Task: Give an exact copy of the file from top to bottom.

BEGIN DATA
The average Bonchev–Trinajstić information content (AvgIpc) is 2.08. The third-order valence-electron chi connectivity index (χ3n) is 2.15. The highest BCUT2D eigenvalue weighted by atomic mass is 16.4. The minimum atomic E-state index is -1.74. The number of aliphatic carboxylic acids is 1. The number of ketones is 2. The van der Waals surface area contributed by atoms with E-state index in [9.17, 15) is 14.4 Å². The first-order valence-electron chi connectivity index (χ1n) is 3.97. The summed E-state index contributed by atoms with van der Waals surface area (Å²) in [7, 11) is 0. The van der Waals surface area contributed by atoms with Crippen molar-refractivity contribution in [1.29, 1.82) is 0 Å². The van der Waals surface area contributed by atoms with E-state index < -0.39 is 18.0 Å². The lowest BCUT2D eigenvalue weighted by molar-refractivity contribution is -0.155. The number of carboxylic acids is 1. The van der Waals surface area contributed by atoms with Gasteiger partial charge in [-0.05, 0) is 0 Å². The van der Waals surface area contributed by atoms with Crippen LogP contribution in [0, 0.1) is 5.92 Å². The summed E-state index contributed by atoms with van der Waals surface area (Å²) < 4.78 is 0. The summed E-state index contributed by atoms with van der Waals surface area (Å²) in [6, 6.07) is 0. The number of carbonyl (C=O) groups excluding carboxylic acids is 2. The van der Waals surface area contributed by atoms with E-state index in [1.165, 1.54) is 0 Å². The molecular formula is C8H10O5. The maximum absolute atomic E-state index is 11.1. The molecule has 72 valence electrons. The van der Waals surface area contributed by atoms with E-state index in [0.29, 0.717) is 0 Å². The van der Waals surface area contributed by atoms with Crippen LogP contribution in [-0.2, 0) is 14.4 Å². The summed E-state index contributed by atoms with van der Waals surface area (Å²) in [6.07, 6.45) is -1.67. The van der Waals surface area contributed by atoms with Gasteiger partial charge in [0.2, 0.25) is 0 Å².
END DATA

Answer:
The average Bonchev–Trinajstić information content (AvgIpc) is 2.08. The third-order valence-electron chi connectivity index (χ3n) is 2.15. The highest BCUT2D eigenvalue weighted by atomic mass is 16.4. The minimum atomic E-state index is -1.74. The number of aliphatic carboxylic acids is 1. The number of ketones is 2. The van der Waals surface area contributed by atoms with E-state index in [9.17, 15) is 14.4 Å². The first-order valence-electron chi connectivity index (χ1n) is 3.97. The summed E-state index contributed by atoms with van der Waals surface area (Å²) in [7, 11) is 0. The van der Waals surface area contributed by atoms with Crippen molar-refractivity contribution in [1.29, 1.82) is 0 Å². The van der Waals surface area contributed by atoms with E-state index < -0.39 is 18.0 Å². The lowest BCUT2D eigenvalue weighted by molar-refractivity contribution is -0.155. The number of carboxylic acids is 1. The van der Waals surface area contributed by atoms with Gasteiger partial charge in [-0.05, 0) is 0 Å². The van der Waals surface area contributed by atoms with Crippen LogP contribution in [0, 0.1) is 5.92 Å². The summed E-state index contributed by atoms with van der Waals surface area (Å²) < 4.78 is 0. The summed E-state index contributed by atoms with van der Waals surface area (Å²) in [6, 6.07) is 0. The number of carbonyl (C=O) groups excluding carboxylic acids is 2. The van der Waals surface area contributed by atoms with E-state index in [1.165, 1.54) is 0 Å². The molecular formula is C8H10O5. The maximum absolute atomic E-state index is 11.1. The molecule has 72 valence electrons. The van der Waals surface area contributed by atoms with E-state index in [0.29, 0.717) is 0 Å². The van der Waals surface area contributed by atoms with Crippen LogP contribution in [-0.2, 0) is 14.4 Å². The summed E-state index contributed by atoms with van der Waals surface area (Å²) in [6.07, 6.45) is -1.67. The van der Waals surface area contributed by atoms with Gasteiger partial charge in [0.2, 0.25) is 0 Å².